Ibrahim Waheed | Chairman of Nalahiya Holdings

Nalahiya Holdings is a company founded by Mr. Ibrahim Waheed with a focus on construction and logistics-related works. We sat down with him to gain an insight into his journey and how Nalahiya Holdings was established.

Could you begin with an introduction to your career?

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I was born in Th. Vilufushi but lost both my parents at the age of 13. This prompted me to move to Male’, during which time I stayed with a famous mathematician. I learned mathematics from him before moving to Abdulla Jameel’s house to help around the house and study. At age 18, I joined the merchant navy and worked there for 16 years whereby the time I retired, I had the captain sash.

I moved back to Male’ in 1985 and worked in Alia before starting Nalahiya Trading. I am very close to Ali Abdulla and thus, worked for him.

How did Nalahiya Trading come about?

At the start of my business, I only had the Nalahiya plot of land and about MVR 3,000. My brother and I bought hardened cement from a shop named Ali Atholhu and crushed it, put it in cement packs, and sold it. We brought in the cement in wheelbarrows.

The company was properly established in 1986 and specialized in building material before the ’90s. My business partner, Mohamed Naseem used to work for Gasim at Villa before joining Nalahiya Trading as a 50/50 partner. It was at this point that we bought a boat called Nalahiya Trading and started importing materials directly.

We started with one boat and a few years later, we purchased another ship. This one was a bit bigger and was named the Nevada Merchant. However, disaster struck on the maiden voyage of the Nevada Merchant when Mohamed Naseem fell from one of the upper decks. He was admitted to Singapore for 6 months in 1997 before unfortunately passing away. After Naseem’s death, I had to do everything on my own for 2 or 3 years. There were many liabilities as we were both prorating the business together. After that, I have been handling everything including international clients. The ship was also sold to Lily that year and is now called ‘Princess Lily’.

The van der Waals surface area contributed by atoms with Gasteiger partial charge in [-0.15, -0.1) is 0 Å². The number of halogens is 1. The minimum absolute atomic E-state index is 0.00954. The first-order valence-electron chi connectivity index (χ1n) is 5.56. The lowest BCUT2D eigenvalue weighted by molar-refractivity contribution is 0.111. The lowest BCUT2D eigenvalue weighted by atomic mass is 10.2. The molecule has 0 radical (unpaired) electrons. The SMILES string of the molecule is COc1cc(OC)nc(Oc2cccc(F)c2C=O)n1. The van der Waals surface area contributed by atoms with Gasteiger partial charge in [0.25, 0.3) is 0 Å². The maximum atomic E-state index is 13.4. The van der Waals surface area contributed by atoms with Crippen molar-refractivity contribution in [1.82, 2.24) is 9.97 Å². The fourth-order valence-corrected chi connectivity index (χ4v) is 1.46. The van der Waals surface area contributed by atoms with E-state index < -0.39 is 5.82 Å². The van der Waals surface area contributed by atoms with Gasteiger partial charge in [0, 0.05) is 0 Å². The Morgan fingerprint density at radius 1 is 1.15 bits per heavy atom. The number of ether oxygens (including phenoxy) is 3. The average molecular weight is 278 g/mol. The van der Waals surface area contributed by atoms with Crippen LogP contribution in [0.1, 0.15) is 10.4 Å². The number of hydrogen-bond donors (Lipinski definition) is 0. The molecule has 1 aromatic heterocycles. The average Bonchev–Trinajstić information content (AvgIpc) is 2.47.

One of the major things I have done was to introduce free delivery of cement and sandstone to the Maldives. With 70% of the market share, Nalahiya was dominant in supplying these materials as STO, Sonee, and Apollo did not supply them much.

After Thilafushi Phase 2, Nalahiya was one of the companies that moved there. Some other big companies that moved at the time include Apollo, Villa, and Customs. Back then, there was nothing built on Thilafushi so we had to build all our facilities on our own. At the time, we had 30 to 35 godowns in Male’ to store cement. However, due to a change in regulations, we could only store cement in cement godowns. This was done for health reasons. Eventually, we began using our buildings in Thilafushi as our main storage facilities.

My philosophy is to deliver products to our customers at an affordable rate. That was why we bought a vessel. It is cheaper to deliver products to customers when it is bought in bulk.

The secret to our sustainability is that we don’t compromise cost in terms of quality. Another reason it is easy to work with us is that we are financially reliable. When we purchased the Commander, it took only a week to approve the loan. Though the Commander was 12,000 tonnes, we ended up selling it as it was simply not enough. We are currently working to bring in a 35,000-tonne vessel. We also supply to STO.

What was the biggest challenge that you faced in your line of work? And what do you do differently from your competitors?